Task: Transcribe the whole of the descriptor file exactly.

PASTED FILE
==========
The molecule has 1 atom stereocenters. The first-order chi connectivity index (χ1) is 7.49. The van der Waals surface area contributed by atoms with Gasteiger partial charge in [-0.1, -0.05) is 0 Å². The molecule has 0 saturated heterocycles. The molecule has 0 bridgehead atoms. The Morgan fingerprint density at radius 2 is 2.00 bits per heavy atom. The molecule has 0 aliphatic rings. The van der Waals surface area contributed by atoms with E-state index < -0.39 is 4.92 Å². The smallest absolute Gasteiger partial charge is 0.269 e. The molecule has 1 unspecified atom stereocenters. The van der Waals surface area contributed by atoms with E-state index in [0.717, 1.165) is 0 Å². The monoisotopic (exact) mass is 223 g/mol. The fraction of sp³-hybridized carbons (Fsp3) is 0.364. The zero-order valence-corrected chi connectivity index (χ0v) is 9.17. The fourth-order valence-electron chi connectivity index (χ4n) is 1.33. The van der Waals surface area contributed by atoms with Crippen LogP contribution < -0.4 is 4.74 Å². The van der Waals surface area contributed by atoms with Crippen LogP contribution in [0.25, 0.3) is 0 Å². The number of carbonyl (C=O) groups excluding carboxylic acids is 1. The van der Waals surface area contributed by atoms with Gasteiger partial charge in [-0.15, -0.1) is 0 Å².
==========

The molecule has 1 atom stereocenters. The first-order chi connectivity index (χ1) is 7.49. The van der Waals surface area contributed by atoms with Gasteiger partial charge in [-0.1, -0.05) is 0 Å². The molecule has 0 saturated heterocycles. The molecule has 0 bridgehead atoms. The Morgan fingerprint density at radius 2 is 2.00 bits per heavy atom. The molecule has 0 aliphatic rings. The van der Waals surface area contributed by atoms with E-state index < -0.39 is 4.92 Å². The smallest absolute Gasteiger partial charge is 0.269 e. The molecule has 1 unspecified atom stereocenters. The van der Waals surface area contributed by atoms with E-state index in [0.717, 1.165) is 0 Å². The monoisotopic (exact) mass is 223 g/mol. The fraction of sp³-hybridized carbons (Fsp3) is 0.364. The zero-order valence-corrected chi connectivity index (χ0v) is 9.17. The fourth-order valence-electron chi connectivity index (χ4n) is 1.33. The van der Waals surface area contributed by atoms with Crippen LogP contribution < -0.4 is 4.74 Å². The van der Waals surface area contributed by atoms with Crippen LogP contribution in [0.25, 0.3) is 0 Å². The number of carbonyl (C=O) groups excluding carboxylic acids is 1. The van der Waals surface area contributed by atoms with Gasteiger partial charge in [-0.15, -0.1) is 0 Å².